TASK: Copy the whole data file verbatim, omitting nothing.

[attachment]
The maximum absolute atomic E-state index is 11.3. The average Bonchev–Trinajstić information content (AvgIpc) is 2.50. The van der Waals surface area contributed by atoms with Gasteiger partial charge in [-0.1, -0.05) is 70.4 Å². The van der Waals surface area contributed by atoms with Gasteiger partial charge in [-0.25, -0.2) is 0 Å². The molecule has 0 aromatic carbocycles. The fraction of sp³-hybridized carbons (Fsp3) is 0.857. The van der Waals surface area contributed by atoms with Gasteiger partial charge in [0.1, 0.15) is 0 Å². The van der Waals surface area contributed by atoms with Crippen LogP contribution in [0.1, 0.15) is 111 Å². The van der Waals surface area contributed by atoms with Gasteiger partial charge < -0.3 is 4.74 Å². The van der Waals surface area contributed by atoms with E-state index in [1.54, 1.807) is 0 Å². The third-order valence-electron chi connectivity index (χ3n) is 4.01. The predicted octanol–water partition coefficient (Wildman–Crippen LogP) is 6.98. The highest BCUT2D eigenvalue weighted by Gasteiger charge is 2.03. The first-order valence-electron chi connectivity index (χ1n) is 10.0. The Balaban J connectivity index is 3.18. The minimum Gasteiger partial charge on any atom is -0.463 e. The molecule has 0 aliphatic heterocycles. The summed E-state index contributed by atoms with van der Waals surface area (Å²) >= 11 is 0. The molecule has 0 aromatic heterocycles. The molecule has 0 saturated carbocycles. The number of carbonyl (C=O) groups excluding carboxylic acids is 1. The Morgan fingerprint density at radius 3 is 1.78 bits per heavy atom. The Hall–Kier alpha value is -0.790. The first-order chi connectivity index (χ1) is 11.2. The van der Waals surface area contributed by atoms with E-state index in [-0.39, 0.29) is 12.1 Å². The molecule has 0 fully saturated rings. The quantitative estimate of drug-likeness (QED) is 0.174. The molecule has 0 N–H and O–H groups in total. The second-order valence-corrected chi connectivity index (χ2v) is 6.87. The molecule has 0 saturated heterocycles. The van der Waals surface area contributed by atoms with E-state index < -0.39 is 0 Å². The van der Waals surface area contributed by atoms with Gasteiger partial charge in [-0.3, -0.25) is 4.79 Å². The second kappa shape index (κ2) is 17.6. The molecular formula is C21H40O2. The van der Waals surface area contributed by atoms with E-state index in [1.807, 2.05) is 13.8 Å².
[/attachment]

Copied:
The maximum absolute atomic E-state index is 11.3. The average Bonchev–Trinajstić information content (AvgIpc) is 2.50. The van der Waals surface area contributed by atoms with Gasteiger partial charge in [-0.1, -0.05) is 70.4 Å². The van der Waals surface area contributed by atoms with Gasteiger partial charge in [-0.25, -0.2) is 0 Å². The molecule has 0 aromatic carbocycles. The fraction of sp³-hybridized carbons (Fsp3) is 0.857. The van der Waals surface area contributed by atoms with Gasteiger partial charge in [0.1, 0.15) is 0 Å². The van der Waals surface area contributed by atoms with Crippen LogP contribution in [0.1, 0.15) is 111 Å². The van der Waals surface area contributed by atoms with Gasteiger partial charge < -0.3 is 4.74 Å². The van der Waals surface area contributed by atoms with E-state index in [1.54, 1.807) is 0 Å². The third-order valence-electron chi connectivity index (χ3n) is 4.01. The predicted octanol–water partition coefficient (Wildman–Crippen LogP) is 6.98. The highest BCUT2D eigenvalue weighted by Gasteiger charge is 2.03. The first-order valence-electron chi connectivity index (χ1n) is 10.0. The Balaban J connectivity index is 3.18. The minimum Gasteiger partial charge on any atom is -0.463 e. The molecule has 0 aliphatic heterocycles. The summed E-state index contributed by atoms with van der Waals surface area (Å²) >= 11 is 0. The molecule has 0 aromatic heterocycles. The molecule has 0 saturated carbocycles. The number of carbonyl (C=O) groups excluding carboxylic acids is 1. The Morgan fingerprint density at radius 3 is 1.78 bits per heavy atom. The Hall–Kier alpha value is -0.790. The first-order chi connectivity index (χ1) is 11.2. The van der Waals surface area contributed by atoms with E-state index in [-0.39, 0.29) is 12.1 Å². The molecule has 0 fully saturated rings. The quantitative estimate of drug-likeness (QED) is 0.174. The molecule has 0 N–H and O–H groups in total. The second-order valence-corrected chi connectivity index (χ2v) is 6.87. The molecule has 0 saturated heterocycles. The van der Waals surface area contributed by atoms with E-state index < -0.39 is 0 Å². The van der Waals surface area contributed by atoms with Gasteiger partial charge in [-0.3, -0.25) is 4.79 Å². The second kappa shape index (κ2) is 17.6. The molecular formula is C21H40O2. The van der Waals surface area contributed by atoms with E-state index in [1.807, 2.05) is 13.8 Å².